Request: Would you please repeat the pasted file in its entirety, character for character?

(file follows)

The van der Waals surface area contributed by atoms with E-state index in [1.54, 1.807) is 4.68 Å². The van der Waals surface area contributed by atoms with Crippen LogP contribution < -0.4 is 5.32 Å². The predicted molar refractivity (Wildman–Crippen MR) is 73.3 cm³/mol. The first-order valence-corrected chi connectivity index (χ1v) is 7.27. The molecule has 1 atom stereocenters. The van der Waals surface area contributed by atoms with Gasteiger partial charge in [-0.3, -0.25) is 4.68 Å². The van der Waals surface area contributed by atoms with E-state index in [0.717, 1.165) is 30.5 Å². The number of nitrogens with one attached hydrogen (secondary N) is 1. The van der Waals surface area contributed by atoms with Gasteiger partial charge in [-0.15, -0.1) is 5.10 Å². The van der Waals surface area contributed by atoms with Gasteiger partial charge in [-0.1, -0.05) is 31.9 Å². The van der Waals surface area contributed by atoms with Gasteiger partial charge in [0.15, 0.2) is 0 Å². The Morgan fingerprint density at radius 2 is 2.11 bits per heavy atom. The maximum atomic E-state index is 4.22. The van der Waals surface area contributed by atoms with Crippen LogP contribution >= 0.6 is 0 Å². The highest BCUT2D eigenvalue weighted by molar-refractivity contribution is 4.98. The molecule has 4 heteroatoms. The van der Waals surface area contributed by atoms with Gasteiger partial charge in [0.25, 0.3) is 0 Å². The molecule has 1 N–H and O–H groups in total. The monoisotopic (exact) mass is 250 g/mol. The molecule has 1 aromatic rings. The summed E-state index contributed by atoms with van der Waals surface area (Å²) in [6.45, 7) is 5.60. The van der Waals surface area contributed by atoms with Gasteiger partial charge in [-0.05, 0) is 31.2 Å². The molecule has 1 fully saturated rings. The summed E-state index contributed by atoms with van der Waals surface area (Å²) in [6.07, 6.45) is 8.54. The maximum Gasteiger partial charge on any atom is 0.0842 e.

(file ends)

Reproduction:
The van der Waals surface area contributed by atoms with E-state index in [1.54, 1.807) is 4.68 Å². The van der Waals surface area contributed by atoms with Crippen LogP contribution < -0.4 is 5.32 Å². The predicted molar refractivity (Wildman–Crippen MR) is 73.3 cm³/mol. The first-order valence-corrected chi connectivity index (χ1v) is 7.27. The molecule has 1 atom stereocenters. The van der Waals surface area contributed by atoms with Gasteiger partial charge in [-0.3, -0.25) is 4.68 Å². The van der Waals surface area contributed by atoms with E-state index in [0.717, 1.165) is 30.5 Å². The number of nitrogens with one attached hydrogen (secondary N) is 1. The van der Waals surface area contributed by atoms with Gasteiger partial charge in [-0.15, -0.1) is 5.10 Å². The van der Waals surface area contributed by atoms with Gasteiger partial charge in [-0.1, -0.05) is 31.9 Å². The van der Waals surface area contributed by atoms with Gasteiger partial charge in [0.15, 0.2) is 0 Å². The Morgan fingerprint density at radius 2 is 2.11 bits per heavy atom. The maximum atomic E-state index is 4.22. The van der Waals surface area contributed by atoms with Crippen LogP contribution >= 0.6 is 0 Å². The highest BCUT2D eigenvalue weighted by molar-refractivity contribution is 4.98. The molecule has 4 heteroatoms. The van der Waals surface area contributed by atoms with Gasteiger partial charge in [0.25, 0.3) is 0 Å². The molecule has 1 N–H and O–H groups in total. The monoisotopic (exact) mass is 250 g/mol. The molecule has 1 aromatic rings. The summed E-state index contributed by atoms with van der Waals surface area (Å²) in [6.45, 7) is 5.60. The van der Waals surface area contributed by atoms with Gasteiger partial charge in [-0.05, 0) is 31.2 Å². The molecule has 1 fully saturated rings. The summed E-state index contributed by atoms with van der Waals surface area (Å²) in [6.07, 6.45) is 8.54. The maximum Gasteiger partial charge on any atom is 0.0842 e.